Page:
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Suffering, Stories, and Healing: Narrative Medicine Tools for Health Care Providers | Webinar by Dr. Katrina Genuis
May 30, 2018
Pain and suffering are not static entities. They appear differently throughout history, across cultures, from one human to the next. One person might continue to find life meaningful and fulfilling despite pain; another might experience pain as a destroyer of meaning and identity. When caring for those in pain, our goal is not only to try and stop the pain, but to alleviate suffering, even if the pain itself persists.
When considering a patient’s experience of suffering, philosophical and theological considerations specific to each patient’s narrative and sense of meaning in the world become central aspects of patient care.
In this webinar, we will explore the difference between pain and suffering, focusing on suffering as the dimension of existence we aim to heal when pain is intractable. Underpinning our discussion with philosophical and theological explorations of the concept of suffering, we will focus on the role of Narrative Medicine in the care of chronic pain patients. Suffering may relate to narrative wreckage, a sense that one’s life story is halted and the life-giving components of identity are destroyed, leaving only a hopeless, plotless vision of the future.
By focusing care specific to each patient’s life narrative, health care providers can better understand why patients suffer and feel a crisis of identity amidst pain, provide them with the tools to be resilient in their particular context, and most importantly, empower them to regain agency and hope within their stories, even stories that include pain. Health care providers can easily adopt a “narrative medicine” approach in their daily work with a few alterations in how they ask questions, listen, and provide advice to patients in pain.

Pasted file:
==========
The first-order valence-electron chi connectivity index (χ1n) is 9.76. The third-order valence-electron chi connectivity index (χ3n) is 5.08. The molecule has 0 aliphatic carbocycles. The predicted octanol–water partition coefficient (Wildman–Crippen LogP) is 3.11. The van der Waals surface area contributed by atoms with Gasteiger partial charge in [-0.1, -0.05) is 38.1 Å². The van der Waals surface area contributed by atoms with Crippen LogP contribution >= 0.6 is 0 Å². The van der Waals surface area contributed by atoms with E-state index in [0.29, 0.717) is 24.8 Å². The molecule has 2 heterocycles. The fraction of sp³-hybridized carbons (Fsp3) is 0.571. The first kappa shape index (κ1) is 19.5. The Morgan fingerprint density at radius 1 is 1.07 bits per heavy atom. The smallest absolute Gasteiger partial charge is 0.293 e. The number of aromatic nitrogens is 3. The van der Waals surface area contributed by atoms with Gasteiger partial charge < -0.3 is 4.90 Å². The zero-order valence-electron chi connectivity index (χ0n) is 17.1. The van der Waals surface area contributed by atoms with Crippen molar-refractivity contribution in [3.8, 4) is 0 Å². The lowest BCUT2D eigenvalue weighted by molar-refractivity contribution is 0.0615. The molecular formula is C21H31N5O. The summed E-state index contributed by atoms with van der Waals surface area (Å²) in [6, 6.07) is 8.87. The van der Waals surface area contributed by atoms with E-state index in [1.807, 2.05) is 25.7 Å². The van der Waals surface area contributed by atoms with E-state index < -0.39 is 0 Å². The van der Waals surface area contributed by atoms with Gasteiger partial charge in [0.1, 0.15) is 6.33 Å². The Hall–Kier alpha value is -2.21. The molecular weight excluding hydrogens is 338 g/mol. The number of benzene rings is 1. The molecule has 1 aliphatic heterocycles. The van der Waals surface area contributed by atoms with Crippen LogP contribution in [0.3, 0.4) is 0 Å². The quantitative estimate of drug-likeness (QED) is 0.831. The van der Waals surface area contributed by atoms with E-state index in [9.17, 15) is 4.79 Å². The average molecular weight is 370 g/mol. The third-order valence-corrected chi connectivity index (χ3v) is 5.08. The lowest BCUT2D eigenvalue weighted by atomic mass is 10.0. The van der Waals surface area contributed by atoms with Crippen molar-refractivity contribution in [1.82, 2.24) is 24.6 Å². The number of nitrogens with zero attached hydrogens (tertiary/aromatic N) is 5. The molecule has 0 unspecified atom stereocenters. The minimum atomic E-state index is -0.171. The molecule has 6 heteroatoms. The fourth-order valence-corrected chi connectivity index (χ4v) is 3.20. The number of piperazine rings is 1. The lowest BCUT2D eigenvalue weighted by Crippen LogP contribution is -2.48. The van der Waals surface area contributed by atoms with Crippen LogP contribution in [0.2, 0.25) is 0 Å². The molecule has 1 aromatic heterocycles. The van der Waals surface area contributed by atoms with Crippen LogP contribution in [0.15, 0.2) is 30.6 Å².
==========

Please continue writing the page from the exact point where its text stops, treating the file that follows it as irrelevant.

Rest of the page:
This webinar will provide these tools and resources, and may be useful for both patients and health-care providers.
Differentiate between pain and suffering
Re-focus care on an alleviating patient’s experience of suffering rather than pain alone
Explain the basics of narrative medicine and the reason why it is critical in chronic pain medicine
Practical narrative medicine tools to aid in conversations with those in pain
About Katrina Genuis, M.Litt., M.D.
Katrina is an anesthesiology resident doctor curious about the intersection between medicine and the humanities, the relationship between the physiologic aspects of existence and the metaphysical qualities of being. As an undergraduate, she mixed art history and theology courses into her chemistry degree, and in medical school, she initiated a weekly Bibliotherapy program at a Respite Care Center for patients with dementia, a form of therapy that uses stories and literature as a tool to promote social and cognitive wellbeing.
Within anesthesiology, she hopes to specialize in chronic pain medicine and palliative care. In order to learn holistically about these complex experiences, she spent a year away from residency pursuing a Master’s Degree in Scotland at the Interdisciplinary Institute for Theology, Imagination and the Arts and focused on autobiographies written by women experiencing chronic pain.